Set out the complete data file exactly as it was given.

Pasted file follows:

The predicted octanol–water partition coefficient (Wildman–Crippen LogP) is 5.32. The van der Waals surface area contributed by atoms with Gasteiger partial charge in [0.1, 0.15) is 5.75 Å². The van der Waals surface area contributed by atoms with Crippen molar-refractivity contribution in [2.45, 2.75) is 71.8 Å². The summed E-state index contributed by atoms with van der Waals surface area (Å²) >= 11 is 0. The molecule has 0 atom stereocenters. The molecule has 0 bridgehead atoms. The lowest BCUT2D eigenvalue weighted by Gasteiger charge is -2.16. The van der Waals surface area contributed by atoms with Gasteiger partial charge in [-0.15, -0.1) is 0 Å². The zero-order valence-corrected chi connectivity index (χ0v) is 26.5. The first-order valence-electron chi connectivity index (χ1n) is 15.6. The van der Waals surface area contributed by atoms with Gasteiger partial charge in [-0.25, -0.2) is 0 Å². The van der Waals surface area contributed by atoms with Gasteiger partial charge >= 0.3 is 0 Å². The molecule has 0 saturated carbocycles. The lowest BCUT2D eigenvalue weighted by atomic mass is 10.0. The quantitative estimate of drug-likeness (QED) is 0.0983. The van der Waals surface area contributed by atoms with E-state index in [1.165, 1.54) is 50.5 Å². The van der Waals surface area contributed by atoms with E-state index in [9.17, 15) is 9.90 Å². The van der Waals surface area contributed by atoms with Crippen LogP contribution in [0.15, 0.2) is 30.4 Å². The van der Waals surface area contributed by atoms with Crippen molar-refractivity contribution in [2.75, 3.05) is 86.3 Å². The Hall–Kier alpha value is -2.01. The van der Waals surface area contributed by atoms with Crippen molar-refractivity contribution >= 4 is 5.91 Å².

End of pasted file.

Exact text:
The predicted octanol–water partition coefficient (Wildman–Crippen LogP) is 5.32. The van der Waals surface area contributed by atoms with Gasteiger partial charge in [0.1, 0.15) is 5.75 Å². The van der Waals surface area contributed by atoms with Crippen molar-refractivity contribution in [2.45, 2.75) is 71.8 Å². The summed E-state index contributed by atoms with van der Waals surface area (Å²) >= 11 is 0. The molecule has 0 atom stereocenters. The molecule has 0 bridgehead atoms. The lowest BCUT2D eigenvalue weighted by Gasteiger charge is -2.16. The van der Waals surface area contributed by atoms with Gasteiger partial charge in [-0.15, -0.1) is 0 Å². The zero-order valence-corrected chi connectivity index (χ0v) is 26.5. The first-order valence-electron chi connectivity index (χ1n) is 15.6. The van der Waals surface area contributed by atoms with Gasteiger partial charge in [-0.25, -0.2) is 0 Å². The van der Waals surface area contributed by atoms with Gasteiger partial charge >= 0.3 is 0 Å². The molecule has 0 saturated carbocycles. The lowest BCUT2D eigenvalue weighted by atomic mass is 10.0. The quantitative estimate of drug-likeness (QED) is 0.0983. The van der Waals surface area contributed by atoms with E-state index in [1.165, 1.54) is 50.5 Å². The van der Waals surface area contributed by atoms with E-state index in [9.17, 15) is 9.90 Å². The van der Waals surface area contributed by atoms with Crippen LogP contribution in [0.15, 0.2) is 30.4 Å². The van der Waals surface area contributed by atoms with Crippen molar-refractivity contribution in [2.75, 3.05) is 86.3 Å². The Hall–Kier alpha value is -2.01. The van der Waals surface area contributed by atoms with Crippen molar-refractivity contribution >= 4 is 5.91 Å².